I'm beginning to understand the mommy-track. Why women in compelling careers leave the workforce when they have kids. I'm starting to get it. Not that I'd choose it, but sometimes it feels like life is set up to work against us working moms. The daily activities of work and home come at you like water from a fire hose at times, pushing you along with little will of your own. My schedule has become so packed, I almost feel the need to schedule a bathroom break for fear it will be booked over and I'll be forced to resort to adult diapers. Ok, that's probably an exaggeration, but not by much.
The hardest part of my day, by far, is the morning routine. Getting out of bed in itself is a monumental task when the room is too cold and the bed is soft and warm. It's like the duvet sprouts arms and embraces me softly, holding me back from the unpleasant dash across my unheated bedroom. If I manage to do that, drag myself free of my goose down nest, I am part way there. I can put the next set of actions in motion. Coffee, bathroom, mentally run down the to do list. I check my calendar for the day, usually finding a meeting at 7:00 am, occasionally 6:30 am. Far too early for my still sleepy brain, but I push on. If I can get these done before the family awakens I'm better able to hold up my end of the conversation, but then I'm in a time deficit to get the boys fed, dressed and out the door. It's always a balance. Getting up earlier might solve one problem, but I just can't seem to make that happen, and it would only ease the parts of the morning that aren't dependent on the schedules of others that seem to double and triple book my morning.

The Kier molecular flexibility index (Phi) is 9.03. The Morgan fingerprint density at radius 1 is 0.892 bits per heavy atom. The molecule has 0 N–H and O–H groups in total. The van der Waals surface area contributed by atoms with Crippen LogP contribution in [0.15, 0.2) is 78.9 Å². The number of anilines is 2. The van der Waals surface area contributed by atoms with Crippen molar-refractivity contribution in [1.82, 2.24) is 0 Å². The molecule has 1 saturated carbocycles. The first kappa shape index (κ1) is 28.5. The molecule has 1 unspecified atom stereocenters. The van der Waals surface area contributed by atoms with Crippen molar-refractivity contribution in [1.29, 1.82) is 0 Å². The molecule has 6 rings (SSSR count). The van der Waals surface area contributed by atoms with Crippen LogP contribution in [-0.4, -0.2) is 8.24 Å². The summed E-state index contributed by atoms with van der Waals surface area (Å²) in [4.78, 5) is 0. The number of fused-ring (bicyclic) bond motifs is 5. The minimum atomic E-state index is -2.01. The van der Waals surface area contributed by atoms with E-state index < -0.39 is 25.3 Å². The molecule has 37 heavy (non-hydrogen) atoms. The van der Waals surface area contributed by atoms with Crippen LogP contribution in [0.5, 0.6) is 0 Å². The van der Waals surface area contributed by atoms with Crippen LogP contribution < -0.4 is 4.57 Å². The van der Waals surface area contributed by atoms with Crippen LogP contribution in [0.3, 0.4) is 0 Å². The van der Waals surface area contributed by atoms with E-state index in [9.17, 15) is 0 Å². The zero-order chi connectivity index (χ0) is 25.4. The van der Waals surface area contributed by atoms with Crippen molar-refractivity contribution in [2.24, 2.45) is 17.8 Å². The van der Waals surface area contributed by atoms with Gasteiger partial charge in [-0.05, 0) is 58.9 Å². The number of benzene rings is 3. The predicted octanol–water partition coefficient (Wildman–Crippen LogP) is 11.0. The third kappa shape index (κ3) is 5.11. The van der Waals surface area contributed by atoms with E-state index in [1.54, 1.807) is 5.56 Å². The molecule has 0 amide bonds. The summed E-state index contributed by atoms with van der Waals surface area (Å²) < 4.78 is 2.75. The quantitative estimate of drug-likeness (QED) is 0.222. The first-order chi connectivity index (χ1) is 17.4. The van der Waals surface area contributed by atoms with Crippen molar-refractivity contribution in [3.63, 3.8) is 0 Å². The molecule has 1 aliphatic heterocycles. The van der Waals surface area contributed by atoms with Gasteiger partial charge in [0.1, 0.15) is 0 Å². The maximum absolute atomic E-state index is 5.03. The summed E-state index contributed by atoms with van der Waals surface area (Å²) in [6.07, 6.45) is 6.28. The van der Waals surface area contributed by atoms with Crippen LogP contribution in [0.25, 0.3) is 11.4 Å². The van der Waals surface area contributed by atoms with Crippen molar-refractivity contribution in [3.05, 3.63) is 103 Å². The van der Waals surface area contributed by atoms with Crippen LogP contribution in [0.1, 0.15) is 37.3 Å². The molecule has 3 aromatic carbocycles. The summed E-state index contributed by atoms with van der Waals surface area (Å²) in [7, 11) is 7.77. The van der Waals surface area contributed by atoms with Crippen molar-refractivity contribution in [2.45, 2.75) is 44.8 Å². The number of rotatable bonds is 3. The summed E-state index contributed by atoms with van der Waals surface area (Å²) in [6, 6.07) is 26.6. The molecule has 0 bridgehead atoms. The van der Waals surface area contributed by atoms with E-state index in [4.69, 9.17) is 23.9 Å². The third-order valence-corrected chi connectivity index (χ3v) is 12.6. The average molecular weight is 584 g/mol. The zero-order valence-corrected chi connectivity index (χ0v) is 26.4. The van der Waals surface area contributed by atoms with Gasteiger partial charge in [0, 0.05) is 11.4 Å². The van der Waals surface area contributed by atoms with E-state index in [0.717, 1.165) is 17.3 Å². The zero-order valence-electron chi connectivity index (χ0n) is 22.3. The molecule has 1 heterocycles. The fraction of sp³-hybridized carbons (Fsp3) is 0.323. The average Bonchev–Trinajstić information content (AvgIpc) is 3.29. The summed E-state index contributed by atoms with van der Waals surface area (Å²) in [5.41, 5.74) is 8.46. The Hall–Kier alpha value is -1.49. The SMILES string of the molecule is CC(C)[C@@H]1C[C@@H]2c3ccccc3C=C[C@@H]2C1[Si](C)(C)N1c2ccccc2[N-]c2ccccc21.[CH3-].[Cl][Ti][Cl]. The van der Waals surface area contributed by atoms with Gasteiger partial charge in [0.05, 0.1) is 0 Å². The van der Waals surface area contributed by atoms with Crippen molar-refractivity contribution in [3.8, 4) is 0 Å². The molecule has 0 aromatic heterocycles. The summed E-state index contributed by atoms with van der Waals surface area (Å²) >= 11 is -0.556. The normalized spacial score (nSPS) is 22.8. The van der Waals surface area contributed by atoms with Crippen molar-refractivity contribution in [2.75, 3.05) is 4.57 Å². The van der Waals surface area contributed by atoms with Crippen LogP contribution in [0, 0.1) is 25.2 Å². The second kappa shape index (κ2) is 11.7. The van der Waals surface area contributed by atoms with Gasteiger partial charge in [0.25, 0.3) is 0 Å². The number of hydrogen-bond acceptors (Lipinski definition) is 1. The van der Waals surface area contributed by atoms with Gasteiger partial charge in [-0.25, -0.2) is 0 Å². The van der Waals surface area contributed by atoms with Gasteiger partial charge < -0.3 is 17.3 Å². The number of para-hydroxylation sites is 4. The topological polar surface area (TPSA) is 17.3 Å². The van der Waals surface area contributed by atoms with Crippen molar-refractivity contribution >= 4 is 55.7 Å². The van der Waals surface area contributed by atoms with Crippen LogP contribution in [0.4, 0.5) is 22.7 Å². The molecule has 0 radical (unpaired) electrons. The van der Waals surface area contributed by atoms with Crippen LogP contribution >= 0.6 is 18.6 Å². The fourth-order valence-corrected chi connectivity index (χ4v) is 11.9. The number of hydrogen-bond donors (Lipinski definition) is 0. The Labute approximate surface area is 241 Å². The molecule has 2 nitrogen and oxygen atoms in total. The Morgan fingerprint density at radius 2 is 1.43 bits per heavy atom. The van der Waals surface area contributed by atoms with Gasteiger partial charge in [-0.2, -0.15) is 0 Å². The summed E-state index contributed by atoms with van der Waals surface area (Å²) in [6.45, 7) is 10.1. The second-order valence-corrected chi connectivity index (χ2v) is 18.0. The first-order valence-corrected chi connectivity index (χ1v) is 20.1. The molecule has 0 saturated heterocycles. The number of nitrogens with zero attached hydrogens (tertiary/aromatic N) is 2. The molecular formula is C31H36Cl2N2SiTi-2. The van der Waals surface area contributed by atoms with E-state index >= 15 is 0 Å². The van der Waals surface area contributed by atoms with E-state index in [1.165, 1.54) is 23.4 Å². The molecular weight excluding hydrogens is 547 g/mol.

I pack a lunch for Big Dog, who now requests a warm meal instead of sandwiches. I understand because the weather is colder and something warm in his belly must help fight the chill of a Seattle playground, but inwardly sigh. Warm meals require morning preparations, the heating of the thermos, preparation of the food and packing of lunch now cut into my precious morning hours. If I'm on my game I can let the chickens out, let the dogs in the yard for the morning pee and dash back into the house for a shower while the men of the house are waking, but not awake enough to ask to go out with me. If that happens I have a choice, accept a tag a long who will make the process more time consuming with the putting on of shoes and coats, the extra dawdling at the chicken coop and the reluctance to go back inside, or decline the company which frequently results in an emotional outburst of some description. The chickens are popular and one on one time with mommy, even to perform simple chores seems to be highly prized. Either way, I lose momentum. Very occasionally I can rebuff their efforts to come along and get nothing more than a slight shrug. I have no insight into what tips the scale in either direction.